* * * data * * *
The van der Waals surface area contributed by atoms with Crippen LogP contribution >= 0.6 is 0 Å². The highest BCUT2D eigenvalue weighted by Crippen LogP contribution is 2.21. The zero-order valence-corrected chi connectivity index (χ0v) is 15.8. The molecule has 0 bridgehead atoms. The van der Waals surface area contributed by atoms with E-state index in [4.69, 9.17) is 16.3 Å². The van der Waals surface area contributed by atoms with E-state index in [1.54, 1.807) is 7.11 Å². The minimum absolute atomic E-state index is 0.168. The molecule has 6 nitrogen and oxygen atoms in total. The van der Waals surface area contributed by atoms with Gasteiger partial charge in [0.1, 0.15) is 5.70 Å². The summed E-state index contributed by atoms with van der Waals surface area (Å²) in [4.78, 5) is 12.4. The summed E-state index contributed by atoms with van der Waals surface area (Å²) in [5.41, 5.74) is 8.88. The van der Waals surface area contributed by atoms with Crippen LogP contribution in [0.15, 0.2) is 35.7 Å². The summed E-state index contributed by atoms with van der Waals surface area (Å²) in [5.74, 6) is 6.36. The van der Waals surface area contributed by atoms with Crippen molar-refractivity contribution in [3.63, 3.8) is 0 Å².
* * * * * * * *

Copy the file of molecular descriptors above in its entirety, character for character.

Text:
The van der Waals surface area contributed by atoms with Crippen LogP contribution >= 0.6 is 0 Å². The highest BCUT2D eigenvalue weighted by Crippen LogP contribution is 2.21. The zero-order valence-corrected chi connectivity index (χ0v) is 15.8. The molecule has 0 bridgehead atoms. The van der Waals surface area contributed by atoms with E-state index in [4.69, 9.17) is 16.3 Å². The van der Waals surface area contributed by atoms with E-state index in [1.54, 1.807) is 7.11 Å². The minimum absolute atomic E-state index is 0.168. The molecule has 6 nitrogen and oxygen atoms in total. The van der Waals surface area contributed by atoms with Gasteiger partial charge in [0.1, 0.15) is 5.70 Å². The summed E-state index contributed by atoms with van der Waals surface area (Å²) in [4.78, 5) is 12.4. The summed E-state index contributed by atoms with van der Waals surface area (Å²) in [5.41, 5.74) is 8.88. The van der Waals surface area contributed by atoms with Crippen LogP contribution in [0.15, 0.2) is 35.7 Å². The summed E-state index contributed by atoms with van der Waals surface area (Å²) in [5.74, 6) is 6.36. The van der Waals surface area contributed by atoms with Crippen molar-refractivity contribution in [3.63, 3.8) is 0 Å².